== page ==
Atmospheric and Pressure Dew point in compressed air

Last updated on March 12th, 2024 at 04:47 pm

Before understanding atmospheric and pressure dew point. It is important to understand dew point. Dew point is the temperature at which water vapour contained in a volume of air reaches saturation and condenses to form dew and gets separated from the volume of air. When the dew point temperature is equal to air temperature it means that there is 100 % relative humidity. Qty of water contain at dew point temperature can be calculated with psychometric chart keeping RH as 100% at dew point temperature.

Volume of compressed air varies with the change in air pressure. The variation in volume of air leads to change in dew point temperature. 

 When dew point is measured at atmospheric pressure dew point is called as ADP. (Atmospheric dew point).While “pressure dew point” is encountered when measuring the dew point temperature of air at pressures higher than atmospheric pressure. Low PDP means there are small amounts of water vapor in the compressed air; higher PDP values mean higher amounts of water vapor in the compressed air.

If we consider atmospheric pressure 1.03 bar(a) and 40 deg C dew point temperature, water holding capacity of 1 m3 of air is 48.9 g/m3. The water holding capacity drops to 6.29 g/m3 in case pressure is raised to 8 bar(a). It indicates as the pressure of compressed air increases,the moisture contained in the gas compresses and makes it dry.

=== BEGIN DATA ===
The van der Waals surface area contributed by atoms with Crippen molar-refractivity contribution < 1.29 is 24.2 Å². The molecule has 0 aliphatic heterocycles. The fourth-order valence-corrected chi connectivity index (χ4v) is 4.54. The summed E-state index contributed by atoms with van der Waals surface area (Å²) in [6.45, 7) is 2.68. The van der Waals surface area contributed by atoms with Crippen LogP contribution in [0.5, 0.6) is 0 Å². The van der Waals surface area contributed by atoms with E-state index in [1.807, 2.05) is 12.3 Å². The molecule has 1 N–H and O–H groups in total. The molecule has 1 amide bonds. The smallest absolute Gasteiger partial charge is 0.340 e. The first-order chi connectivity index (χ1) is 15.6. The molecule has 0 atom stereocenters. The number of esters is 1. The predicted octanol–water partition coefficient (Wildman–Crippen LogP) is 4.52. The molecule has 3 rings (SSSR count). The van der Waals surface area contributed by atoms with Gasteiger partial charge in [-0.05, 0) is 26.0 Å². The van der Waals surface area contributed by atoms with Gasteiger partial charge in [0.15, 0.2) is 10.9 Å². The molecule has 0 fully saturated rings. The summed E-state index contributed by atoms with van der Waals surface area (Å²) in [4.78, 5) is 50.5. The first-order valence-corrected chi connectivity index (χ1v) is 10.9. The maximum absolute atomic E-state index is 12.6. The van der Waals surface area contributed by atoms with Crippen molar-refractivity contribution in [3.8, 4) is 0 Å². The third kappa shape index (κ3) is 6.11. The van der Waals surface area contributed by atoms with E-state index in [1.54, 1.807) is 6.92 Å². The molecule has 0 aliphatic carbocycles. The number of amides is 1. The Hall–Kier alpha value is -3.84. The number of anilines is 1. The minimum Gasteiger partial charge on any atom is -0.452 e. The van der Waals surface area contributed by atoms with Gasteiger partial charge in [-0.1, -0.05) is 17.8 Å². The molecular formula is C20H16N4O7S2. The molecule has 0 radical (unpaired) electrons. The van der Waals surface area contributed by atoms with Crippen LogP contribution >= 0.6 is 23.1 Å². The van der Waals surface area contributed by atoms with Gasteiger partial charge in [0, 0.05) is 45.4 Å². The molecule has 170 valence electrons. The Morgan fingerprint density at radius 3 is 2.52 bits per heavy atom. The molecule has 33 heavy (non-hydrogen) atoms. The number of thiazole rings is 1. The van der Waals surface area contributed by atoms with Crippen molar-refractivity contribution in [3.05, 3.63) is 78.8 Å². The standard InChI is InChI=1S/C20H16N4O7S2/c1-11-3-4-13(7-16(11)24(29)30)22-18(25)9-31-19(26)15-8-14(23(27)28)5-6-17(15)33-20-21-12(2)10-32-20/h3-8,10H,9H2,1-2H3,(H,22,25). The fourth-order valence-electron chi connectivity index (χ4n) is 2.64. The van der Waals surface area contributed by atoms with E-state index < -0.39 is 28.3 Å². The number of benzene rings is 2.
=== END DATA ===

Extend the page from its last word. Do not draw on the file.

This can be summed up by the following equation:

Water content at atmospheric pressure (g/m3) /Actual compression ratio = Water content at a given pressure (g/m3)

Relation between ADP and PDP is indicated in below chart:-

For types of compressed air dryer, click here, for improving compressed air system efficiency, click here, To calculate specific power consumption of air compressor click here, For heat recovery in air air compressor, click here, to identify and prevent air leakages click here, condensate drain valve for compressed air click here

1 thought on “Atmospheric and Pressure Dew point in compressed air”

Leave a Comment

Your email address will not be published. Required fields are marked *

Scroll to Top

Yeah!! You have successfully subscribed to Energypurse

There was an error while trying to send your request. Please try again.

will use the information you provide on this form to be in touch with you and to provide updates and marketing.